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Cookin again


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Zardnaar

Legend
Glorious

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Hot fresh bread.
 

Dannyalcatraz

Schmoderator
Staff member
Tried a different Nepalese place today. Actually, Indian/Nepalese. And because we were eating on the run, we were still restricted to appetizers.

As a result, my order was probably the most “American” selection possible: deep fried everything. 😃 Got cauliflower florets, onion balls, chicken nuggets and chicken spring rolls, served with an assortment of unlabeled sauces OG green, red, and orange hues.

I didn’t have a single thing that really WOWed me, but everything was quite tasty and perfectly cooked. Definitely worth returning for a deeper dive into the menu.

There was, however, one oddity: the iced tea. I love tea. It’s one of my primary beverages, hot or cold, black, green, herbal or otherwise. So for me to say this pains me: I’m probably not having their tea again. I’m not sure if it’s a Nepalese thing or not- Café Mandu doesn’t serve iced tea- but theirs tasted…odd. The best way to describe the flavor made me think the tea had been brewed with some vegetable stock. It wasn’t like a cold soup, it was just that it finished with a savory flavor. Next time I go, I’m getting something else to drink.
 


Dannyalcatraz

Schmoderator
Staff member
I learned something today, which means my day has not been wasted. You may recall we lost a bunch of our landscaping to that ugly winter storm. One of the things we talked about doing was planting certain culinary shrubs in front (IOW, out of our pets’ reach), including some kind(s) of peppers. But we haven’t finalized anything yet, and might not do anything until 2022.

HOWEVER, as I left the house today, I noticed he gardener kneeling by one of our surviving shrubs. He told me it was a wild pepper bush, and he was harvesting a small glass’ worth of its tiny fruit. They’re slightly pointed, red or green, and no bigger than an English pea or caper berry. He said they’re hotter than habaneros.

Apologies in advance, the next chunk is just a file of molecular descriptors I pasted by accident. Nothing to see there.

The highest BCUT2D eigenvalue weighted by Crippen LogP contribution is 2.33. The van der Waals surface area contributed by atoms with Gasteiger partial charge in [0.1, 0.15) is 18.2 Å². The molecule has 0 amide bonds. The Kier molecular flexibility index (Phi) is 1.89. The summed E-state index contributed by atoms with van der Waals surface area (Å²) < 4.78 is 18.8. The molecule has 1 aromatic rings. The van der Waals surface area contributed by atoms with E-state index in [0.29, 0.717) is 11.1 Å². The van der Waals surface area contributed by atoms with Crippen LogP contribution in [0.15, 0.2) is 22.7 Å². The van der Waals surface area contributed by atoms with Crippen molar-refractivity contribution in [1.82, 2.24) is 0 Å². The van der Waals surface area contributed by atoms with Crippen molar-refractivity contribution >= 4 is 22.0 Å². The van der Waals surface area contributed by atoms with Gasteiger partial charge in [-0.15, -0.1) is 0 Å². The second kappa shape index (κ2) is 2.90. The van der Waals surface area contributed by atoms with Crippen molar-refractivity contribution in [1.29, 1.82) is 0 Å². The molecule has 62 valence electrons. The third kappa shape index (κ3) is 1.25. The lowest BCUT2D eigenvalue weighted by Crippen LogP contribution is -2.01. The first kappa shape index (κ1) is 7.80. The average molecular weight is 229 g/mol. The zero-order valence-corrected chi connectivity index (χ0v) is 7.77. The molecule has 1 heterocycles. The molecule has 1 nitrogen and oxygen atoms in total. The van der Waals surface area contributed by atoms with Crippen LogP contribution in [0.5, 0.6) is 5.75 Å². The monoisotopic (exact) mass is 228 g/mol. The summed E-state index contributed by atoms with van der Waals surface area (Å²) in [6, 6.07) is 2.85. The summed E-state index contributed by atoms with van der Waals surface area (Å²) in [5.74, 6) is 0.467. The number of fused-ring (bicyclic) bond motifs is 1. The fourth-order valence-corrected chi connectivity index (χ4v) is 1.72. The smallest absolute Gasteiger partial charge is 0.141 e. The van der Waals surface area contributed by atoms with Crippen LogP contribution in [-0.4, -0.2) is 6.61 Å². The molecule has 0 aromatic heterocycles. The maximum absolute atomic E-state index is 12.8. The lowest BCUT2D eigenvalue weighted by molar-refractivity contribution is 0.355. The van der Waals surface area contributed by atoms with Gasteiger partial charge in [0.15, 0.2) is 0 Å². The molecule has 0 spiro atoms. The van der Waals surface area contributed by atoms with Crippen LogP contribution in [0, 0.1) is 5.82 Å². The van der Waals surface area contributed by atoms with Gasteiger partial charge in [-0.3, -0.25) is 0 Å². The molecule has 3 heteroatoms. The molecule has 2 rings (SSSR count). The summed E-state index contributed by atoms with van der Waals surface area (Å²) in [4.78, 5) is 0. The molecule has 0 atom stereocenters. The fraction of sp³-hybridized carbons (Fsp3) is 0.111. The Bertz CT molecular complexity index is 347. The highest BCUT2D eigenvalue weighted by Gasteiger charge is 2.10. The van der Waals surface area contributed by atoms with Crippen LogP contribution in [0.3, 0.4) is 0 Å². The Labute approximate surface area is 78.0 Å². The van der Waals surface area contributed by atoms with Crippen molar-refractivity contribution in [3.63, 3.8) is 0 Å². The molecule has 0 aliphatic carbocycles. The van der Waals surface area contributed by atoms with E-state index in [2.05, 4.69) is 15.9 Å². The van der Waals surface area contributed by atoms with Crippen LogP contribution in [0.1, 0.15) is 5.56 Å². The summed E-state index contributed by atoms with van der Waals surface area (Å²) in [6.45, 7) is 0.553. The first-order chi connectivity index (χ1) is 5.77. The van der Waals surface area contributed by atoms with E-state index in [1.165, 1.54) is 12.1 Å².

“Try one!”, he said.

So I picked one, rubbed it off, and popped it into my mouth. He wasn’t kidding! I coughed a little and had a mild bout of hiccups lasting a few minutes.

To be clear, the tiny pepper wasn’t hotter than a WHOLE habanero, but the tiny berry I consumed was probably hotter than a similar volume of habanero.

Here are some pix (CC-sized wallet rosary for scale)

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Dannyalcatraz

Schmoderator
Staff member
Someone online pointed me in the right direction: they’re chili pequin. According to further research, they’re apparently a variant of the same pepper that produces cayenne, they’re the state pepper of Texas, and are highly desired in Mexico.
 

prabe

Aspiring Lurker (He/Him)
Someone online pointed me in the right direction: they’re chili pequin. According to further research, they’re apparently a variant of the same pepper that produces cayenne, they’re the state pepper of Texas, and are highly desired in Mexico.
Huh. They're available dry through Penzey's, and IIRC the hottest dried peppers they sell.
 

Zardnaar

Legend
New levels of deviancy. New chip flavours.

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Gin, lemon, and thyme
Margarita Salsa
Bourbon BBQ
The gin ones were surprisingly good, BBQ ones ok, Salsa meh.
 



Dannyalcatraz

Schmoderator
Staff member
Mom wanted creole roast beef sandwiches for dinner the other night, so voila! Had enough for dinner and leftovers.


The sandwiches on day 1 were made with toasted ciabatta rolls. This was day 2, with toasted sourdough. The bread is smeared with garlic aioli (I ran out making mom’s) or mayo. There’s also a layer of creamy horseradish. There’s smoked Gruyere on the bottom, topped with beef in a brown gravy, grilled onions, and sautéed portobello mushrooms.